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Article 21


By Kristen Johnson
Staff Writer
Thomasville Times

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By a 4-3 vote, the Davidson County Board of Commissioners voted to reject a proposed resolution asking the N.C. General Assembly to allow a vote on amending the state Constitution to ban same-sex marriage.

Two nearly identical bills are being discussed in committees in the House and Senate — House Bill 55 was referred to the Judiciary Committee on Feb. 3, while Senate Bill 8 was referred to the Ways and Means Committee on Jan. 31.

Commissioner Larry Potts made the motion to approve a resolution originally presented by commissioner Fred McClure. The motion was seconded by commissioner Cindy Akins.

The vote was conducted before a standing-room-only crowd of well over 230 people. The crowd spilled from the main meeting room out into the lobby near the elevators, and jammed hallways to the right and left of the meeting room doors.

“In the past, commissioners have passed resolutions and forwarded them on to Raleigh to let the legislators know where we stand,” McClure said. “This is not something uncommon for us. This has nothing to do with a lot of the conversation that has taken place here tonight — we’re just asking that it be put before the voters of this state.

“To make no decision is, by itself, a decision.”

McClure repeatedly pointed out that the resolution he was proposing did not make any definitions, but simply asked for the state Constitutional amendments to be put before the state’s voters.

Akins agreed with McClure.

“Everyone should be able to vote on this,” she said. “This ought to be put before the citizens.”

“We’re only asking that people be given the right to vote on amendments to their Constitution,” Potts said.

But the other three commissioners felt differently, arguing that the commissioner’s chamber was not the proper place for such discussion.

“My parents have been married for 67 years,” commissioner Dr. Max Walser said. “Every one in my family is married to someone of the opposite sex. I’ve been Christian all my life.

“But I would rather this discussion be taken to the home and to the church rather than put in this room. I don’t believe this is an issue for county government.”

“This is not a local issue per se,” commissioner Fred Sink said. “The federal government has put this on the state’s shoulders, and that’s where it belongs.”

During the public comment portion of the meeting, Brother David Hedrick of Hilltop Baptist Church, said he had petitions signed by more than 3,340 people asking that the proposed amendments pass.

“Don’t you think that more than 3,000 people would have a greater voice in Raleigh as opposed to seven people?” Sink asked. “Contact your local legislators and make your voice heard that way. Three thousand voices is a lot louder than seven.”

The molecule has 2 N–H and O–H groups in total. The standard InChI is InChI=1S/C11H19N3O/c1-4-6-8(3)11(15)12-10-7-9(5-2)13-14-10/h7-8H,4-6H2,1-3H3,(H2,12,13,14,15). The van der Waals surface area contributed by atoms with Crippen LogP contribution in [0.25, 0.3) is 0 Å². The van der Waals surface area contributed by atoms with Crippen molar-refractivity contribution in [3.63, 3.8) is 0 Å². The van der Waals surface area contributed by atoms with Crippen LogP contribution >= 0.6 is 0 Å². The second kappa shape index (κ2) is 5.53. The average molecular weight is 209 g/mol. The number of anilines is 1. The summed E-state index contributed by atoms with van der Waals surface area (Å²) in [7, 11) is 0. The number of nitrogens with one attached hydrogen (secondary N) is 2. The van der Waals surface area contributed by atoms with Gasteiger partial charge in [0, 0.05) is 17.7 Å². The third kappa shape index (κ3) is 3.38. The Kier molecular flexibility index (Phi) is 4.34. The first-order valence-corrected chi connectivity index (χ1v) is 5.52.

Commissioner Sam Watford was perhaps the most direct of all the commissioners in expressing his opinion.

“I trust in God and believe in traditional marriage,” he said. “But I will absolutely decline to debate morality while in this room and while serving in a governmental capacity. It’s not the time or the place for it.

“I refuse to use the religious and moral values of the majority of Davidson County’s citizens for my personal and political gain.”

Watford called the question — which in governmental terms means an elected official wishes to call an end to discussion on a matter and vote.


The board was subsequently polled. Potts, Akins and McClure voted in favor of the resolution, while Sink, Walser and Watford voted against it.

There being a tie, board chairman Don Truell — former Thomasville mayor and police chief — was asked to cast a vote and break it.

“Until this meeting, I had not made up my mind,” he said. “We know the gay community is a minority. That much is a fact. The Bible is the greatest book there is, but there is a Constitution, too. Sometimes, I think people forget just what the Constitution is there for — to prevent the rights of the minority from being trampled by the majority.

“Whatever we do tonight will have no effect on Raleigh’s decision. But if you have more than 3,000 people supporting your view, you don’t need to be here in this room — you need to be in Raleigh.

“Everyone claims to be against gay people. Why must we persecute them? Who should throw the first stone? Not this board.”

With that, Truell voted against the resolution.

According to supporting material included in the meeting agenda packet, 13 states passed amendments to their respective constitutions dealing with same-sex marriage. In 2000 and 2002, one state passed amendments each year, while two were passed in 1998.

All amendments have passed by a combined average of 70 percent, and the federal marriage amendment is favored by a 2-to-1 margin nationwide. In southern states, that margin increases to 3-to-1.

Minnesota, New Hampshire, New Jersey, Florida, Wisconsin, Arizona and California are other states expected to consider similar amendments soon.

Information on House Bill 55 or Senate Bill 8 is available from the NC General Assembly website, www.ncga.state.nc.us.

(April 29)

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